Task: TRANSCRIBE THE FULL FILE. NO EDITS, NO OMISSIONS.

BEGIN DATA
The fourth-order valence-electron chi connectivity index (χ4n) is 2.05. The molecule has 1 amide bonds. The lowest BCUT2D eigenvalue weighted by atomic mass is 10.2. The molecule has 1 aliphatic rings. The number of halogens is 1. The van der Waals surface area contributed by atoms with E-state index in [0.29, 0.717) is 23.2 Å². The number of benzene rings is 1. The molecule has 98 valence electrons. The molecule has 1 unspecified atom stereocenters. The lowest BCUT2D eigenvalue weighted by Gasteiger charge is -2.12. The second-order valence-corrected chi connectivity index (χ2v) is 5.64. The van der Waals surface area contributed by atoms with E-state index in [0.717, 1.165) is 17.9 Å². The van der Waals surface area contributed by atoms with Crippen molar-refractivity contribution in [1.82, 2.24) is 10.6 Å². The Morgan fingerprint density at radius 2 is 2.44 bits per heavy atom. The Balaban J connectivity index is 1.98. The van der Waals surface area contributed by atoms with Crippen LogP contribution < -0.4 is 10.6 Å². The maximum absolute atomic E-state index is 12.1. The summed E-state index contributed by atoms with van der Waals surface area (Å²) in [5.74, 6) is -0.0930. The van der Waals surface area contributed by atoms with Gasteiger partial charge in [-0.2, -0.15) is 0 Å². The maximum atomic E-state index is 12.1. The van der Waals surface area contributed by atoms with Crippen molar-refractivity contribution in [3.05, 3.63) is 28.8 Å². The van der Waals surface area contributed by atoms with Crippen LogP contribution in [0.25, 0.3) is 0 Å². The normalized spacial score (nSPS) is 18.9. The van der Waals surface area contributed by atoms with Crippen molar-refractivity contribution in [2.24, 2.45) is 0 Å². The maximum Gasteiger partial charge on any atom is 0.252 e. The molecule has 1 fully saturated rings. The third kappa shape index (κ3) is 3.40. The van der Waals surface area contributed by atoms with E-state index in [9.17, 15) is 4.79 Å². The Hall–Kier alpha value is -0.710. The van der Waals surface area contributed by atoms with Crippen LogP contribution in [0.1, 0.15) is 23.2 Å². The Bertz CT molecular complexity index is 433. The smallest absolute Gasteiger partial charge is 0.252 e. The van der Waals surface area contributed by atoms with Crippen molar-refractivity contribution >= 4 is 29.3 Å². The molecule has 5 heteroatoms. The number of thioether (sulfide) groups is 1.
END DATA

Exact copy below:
The fourth-order valence-electron chi connectivity index (χ4n) is 2.05. The molecule has 1 amide bonds. The lowest BCUT2D eigenvalue weighted by atomic mass is 10.2. The molecule has 1 aliphatic rings. The number of halogens is 1. The van der Waals surface area contributed by atoms with E-state index in [0.29, 0.717) is 23.2 Å². The number of benzene rings is 1. The molecule has 98 valence electrons. The molecule has 1 unspecified atom stereocenters. The lowest BCUT2D eigenvalue weighted by Gasteiger charge is -2.12. The second-order valence-corrected chi connectivity index (χ2v) is 5.64. The van der Waals surface area contributed by atoms with E-state index in [0.717, 1.165) is 17.9 Å². The van der Waals surface area contributed by atoms with Crippen molar-refractivity contribution in [1.82, 2.24) is 10.6 Å². The Morgan fingerprint density at radius 2 is 2.44 bits per heavy atom. The Balaban J connectivity index is 1.98. The van der Waals surface area contributed by atoms with Crippen LogP contribution < -0.4 is 10.6 Å². The maximum absolute atomic E-state index is 12.1. The summed E-state index contributed by atoms with van der Waals surface area (Å²) in [5.74, 6) is -0.0930. The van der Waals surface area contributed by atoms with Gasteiger partial charge in [-0.2, -0.15) is 0 Å². The maximum atomic E-state index is 12.1. The van der Waals surface area contributed by atoms with Crippen molar-refractivity contribution in [3.05, 3.63) is 28.8 Å². The van der Waals surface area contributed by atoms with Crippen LogP contribution in [0.25, 0.3) is 0 Å². The normalized spacial score (nSPS) is 18.9. The van der Waals surface area contributed by atoms with Crippen molar-refractivity contribution in [2.24, 2.45) is 0 Å². The maximum Gasteiger partial charge on any atom is 0.252 e. The molecule has 1 fully saturated rings. The third kappa shape index (κ3) is 3.40. The van der Waals surface area contributed by atoms with E-state index in [9.17, 15) is 4.79 Å². The Hall–Kier alpha value is -0.710. The van der Waals surface area contributed by atoms with Crippen LogP contribution in [0.1, 0.15) is 23.2 Å². The Bertz CT molecular complexity index is 433. The smallest absolute Gasteiger partial charge is 0.252 e. The van der Waals surface area contributed by atoms with Crippen molar-refractivity contribution >= 4 is 29.3 Å². The molecule has 5 heteroatoms. The number of thioether (sulfide) groups is 1.